Hierarchy review: K-drama graduating from Netflix’s school is messy and overdone; Lee Chae Min starrer disappoints | Web Series - Hindustan Times

Hierarchy review: K-drama graduating from Netflix’s school is messy and overdone; Lee Chae Min starrer disappoints

ByAditi Srivastava
Jun 13, 2024 11:58 AM IST

Hierarchy Review: Engaging series with suspenseful elements but misses the mark with a forced love triangle and messy plotline.

Hierarchy, the new Netflix original pitched as a high school coming-of-age story (Korean version of Elite, they say), promised a fusion of tried and tested K-drama concepts with a dash of Western influence or should we say ‘loads.’ Thrown in were supposed thrills and plot twists. Instead, we got a messy deviation from the K-drama formula we know and love.

Hierarchy Review: Engaging series with suspenseful elements but misses the mark(Netflix)
Hierarchy Review: Engaging series with suspenseful elements but misses the mark(Netflix)

Sure, the cast did their best. Rising stars Roh Jeong Eui, Lee Chae Min, and Kim Jae Won out their best front up. But the show's attempt to be all things at once – upbeat, suspenseful, with a feel-good ending – backfired. The plot meandered, sacrificing a clear narrative for a forced happy conclusion.

Hierarchy review

What’s Good: Fans of suspenseful tales will find Hierarchy to be an engaging series driven by vengeance. Although the pacing might occasionally stumble, the program maintains an element of surprise with its erratic storyline. The lavish environment and scenery contribute to the overall magnificence of the story.

What’s bad: Hierarchy" misses the mark. It's a cautionary tale of what happens when a show tries too hard to be something it's not. The forced love triangle, badly delivered dialogues, and messy plotline with an abrupt ending all contribute to the disappointment.

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Netflix’ Hierarchy plotline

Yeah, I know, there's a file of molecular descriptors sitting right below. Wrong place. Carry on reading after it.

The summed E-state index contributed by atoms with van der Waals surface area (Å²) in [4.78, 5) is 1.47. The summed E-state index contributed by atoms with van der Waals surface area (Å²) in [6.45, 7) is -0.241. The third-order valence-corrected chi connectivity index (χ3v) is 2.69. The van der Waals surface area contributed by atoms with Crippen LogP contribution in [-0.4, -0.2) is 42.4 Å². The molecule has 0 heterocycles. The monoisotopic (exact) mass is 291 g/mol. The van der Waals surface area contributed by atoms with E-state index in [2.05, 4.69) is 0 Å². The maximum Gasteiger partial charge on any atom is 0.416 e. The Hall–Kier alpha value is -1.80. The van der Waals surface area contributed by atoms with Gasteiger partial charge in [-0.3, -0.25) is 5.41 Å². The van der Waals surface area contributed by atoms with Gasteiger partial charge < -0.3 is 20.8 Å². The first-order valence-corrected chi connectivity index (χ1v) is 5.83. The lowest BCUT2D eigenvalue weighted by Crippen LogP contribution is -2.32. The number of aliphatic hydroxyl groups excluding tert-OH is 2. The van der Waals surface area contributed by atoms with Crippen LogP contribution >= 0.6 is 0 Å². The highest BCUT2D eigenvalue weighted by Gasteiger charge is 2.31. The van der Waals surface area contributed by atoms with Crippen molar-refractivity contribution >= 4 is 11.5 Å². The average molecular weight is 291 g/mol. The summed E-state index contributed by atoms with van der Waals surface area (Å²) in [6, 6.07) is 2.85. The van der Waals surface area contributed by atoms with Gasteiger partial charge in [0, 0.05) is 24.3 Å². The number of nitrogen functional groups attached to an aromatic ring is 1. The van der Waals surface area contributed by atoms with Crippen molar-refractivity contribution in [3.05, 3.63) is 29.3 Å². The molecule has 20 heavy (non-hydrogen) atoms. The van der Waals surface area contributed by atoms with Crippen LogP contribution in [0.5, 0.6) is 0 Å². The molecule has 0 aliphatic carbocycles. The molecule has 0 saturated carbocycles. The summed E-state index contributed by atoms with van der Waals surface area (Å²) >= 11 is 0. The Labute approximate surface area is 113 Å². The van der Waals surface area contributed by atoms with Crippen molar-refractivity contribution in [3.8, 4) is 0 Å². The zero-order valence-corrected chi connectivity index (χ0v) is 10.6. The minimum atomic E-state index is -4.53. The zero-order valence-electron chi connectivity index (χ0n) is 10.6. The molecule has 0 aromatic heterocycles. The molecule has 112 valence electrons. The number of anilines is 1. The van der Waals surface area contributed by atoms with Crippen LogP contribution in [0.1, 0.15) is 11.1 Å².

Elite teens rule Jooshin High, an institution where prestige trumps everything, even the principal. Enter Kang Ha (Lee Chae Min), a scholarship student fueled by vengeance for his brother's hit-and-run death. His arrival disrupts the status quo, particularly for Kim Ri An (Kim Jae Won), the school's heartthrob still reeling from his ex, Jung Jaei (Roh Jeong Eui), breaking up with him after returning from the US.

Yoon He Ra (Ji Hye Won) sets her sights on Ri An, but his heart remains fixed on Jaei. Meanwhile, Lee Woo Jin (Lee Won Jung) harbours a secret desire for He Ra, but his scandalous affair with teacher Han Ji Su throws a wrench into everyone's plans.

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K-drama Hierarchy initial reaction

With hidden motives, past secrets, and forbidden relationships, Hierarchy promised a thrilling exploration of power dynamics, revenge, and the complexities of teenage love within the opulent walls of Jooshin High especially that’s what we thought after the first episode aired. The intrigue increased with the second. But, then it kept on dropping, dropping more and then flat until the show became entirely boring.

Korean dramas have mastered the art of high-stakes high school drama, with classics like Boys Over Flowers and Heirs setting the bar for luxury and teen angst. Hierarchy throws its hat in the ring, promising a thrilling blend of revenge-driven plot, but instead ends up getting caught in a love triangle. We hoped for Glory 2.0 or Sky Castle nostalgia but it stumbled under the weight of a misplaced Western influence.

About the characters

Kim Jae Won, having delivered great performances in characters not unfamiliar to him seemed to have not properly bloomed in this role of Kim Ri An, he could have done much better. Roh Jeong Eui, who usually shines, finds it difficult to portray the role of the ‘good girl’ in the world of ruthless riches. Her character's confusion feels more bewildered than charming, and her small frame looks tiny next to the commanding presence of Lee Chae Min. Despite a tough script, Lee Chae Min manages to carry the show with ease. Ji Hye Won as He Ra also did justice to her character and we were surprised with the second lead pulling the show.

Hierarchy overall review

While Hierarchy might be a one-time watch for genre enthusiasts, K-drama lovers used to recent Netflix disappointments may find it a frustrating experience. The story's unclear moral landscape makes it hard to pick sides. With no clear heroes or villains and the show's failure to deliver the intense revenge viewers wanted, many might stop watching by episode four.

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